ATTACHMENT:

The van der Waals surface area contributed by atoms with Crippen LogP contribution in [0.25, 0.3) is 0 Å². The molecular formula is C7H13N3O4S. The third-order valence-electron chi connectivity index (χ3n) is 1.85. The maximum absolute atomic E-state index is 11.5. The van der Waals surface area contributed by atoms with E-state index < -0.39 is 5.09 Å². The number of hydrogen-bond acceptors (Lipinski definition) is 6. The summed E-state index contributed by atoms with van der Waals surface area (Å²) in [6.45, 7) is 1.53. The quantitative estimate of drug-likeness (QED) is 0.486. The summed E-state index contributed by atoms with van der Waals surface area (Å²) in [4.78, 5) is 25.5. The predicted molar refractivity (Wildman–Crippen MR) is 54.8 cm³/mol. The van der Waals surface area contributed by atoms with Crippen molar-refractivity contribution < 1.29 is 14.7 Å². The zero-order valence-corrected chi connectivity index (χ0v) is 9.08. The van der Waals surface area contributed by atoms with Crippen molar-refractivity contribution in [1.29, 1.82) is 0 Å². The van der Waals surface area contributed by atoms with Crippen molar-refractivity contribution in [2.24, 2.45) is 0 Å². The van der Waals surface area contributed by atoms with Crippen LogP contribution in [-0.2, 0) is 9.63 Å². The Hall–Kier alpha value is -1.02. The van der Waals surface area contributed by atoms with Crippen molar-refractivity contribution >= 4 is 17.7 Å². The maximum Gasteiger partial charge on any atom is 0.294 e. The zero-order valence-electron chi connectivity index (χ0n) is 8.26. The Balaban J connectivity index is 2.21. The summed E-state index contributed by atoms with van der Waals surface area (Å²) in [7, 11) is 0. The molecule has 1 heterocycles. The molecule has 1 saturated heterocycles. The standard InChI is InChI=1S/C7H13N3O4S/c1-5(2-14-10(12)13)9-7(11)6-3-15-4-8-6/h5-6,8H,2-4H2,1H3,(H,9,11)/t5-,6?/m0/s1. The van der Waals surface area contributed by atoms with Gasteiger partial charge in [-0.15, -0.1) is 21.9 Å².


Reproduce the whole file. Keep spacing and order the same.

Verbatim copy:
The van der Waals surface area contributed by atoms with Crippen LogP contribution in [0.25, 0.3) is 0 Å². The molecular formula is C7H13N3O4S. The third-order valence-electron chi connectivity index (χ3n) is 1.85. The maximum absolute atomic E-state index is 11.5. The van der Waals surface area contributed by atoms with E-state index < -0.39 is 5.09 Å². The number of hydrogen-bond acceptors (Lipinski definition) is 6. The summed E-state index contributed by atoms with van der Waals surface area (Å²) in [6.45, 7) is 1.53. The quantitative estimate of drug-likeness (QED) is 0.486. The summed E-state index contributed by atoms with van der Waals surface area (Å²) in [4.78, 5) is 25.5. The predicted molar refractivity (Wildman–Crippen MR) is 54.8 cm³/mol. The van der Waals surface area contributed by atoms with Crippen molar-refractivity contribution < 1.29 is 14.7 Å². The zero-order valence-corrected chi connectivity index (χ0v) is 9.08. The van der Waals surface area contributed by atoms with Crippen molar-refractivity contribution in [1.29, 1.82) is 0 Å². The van der Waals surface area contributed by atoms with Crippen molar-refractivity contribution in [2.24, 2.45) is 0 Å². The van der Waals surface area contributed by atoms with Crippen LogP contribution in [-0.2, 0) is 9.63 Å². The Hall–Kier alpha value is -1.02. The van der Waals surface area contributed by atoms with Crippen molar-refractivity contribution >= 4 is 17.7 Å². The maximum Gasteiger partial charge on any atom is 0.294 e. The zero-order valence-electron chi connectivity index (χ0n) is 8.26. The Balaban J connectivity index is 2.21. The summed E-state index contributed by atoms with van der Waals surface area (Å²) in [7, 11) is 0. The molecule has 1 heterocycles. The molecule has 1 saturated heterocycles. The standard InChI is InChI=1S/C7H13N3O4S/c1-5(2-14-10(12)13)9-7(11)6-3-15-4-8-6/h5-6,8H,2-4H2,1H3,(H,9,11)/t5-,6?/m0/s1. The van der Waals surface area contributed by atoms with Gasteiger partial charge in [-0.15, -0.1) is 21.9 Å².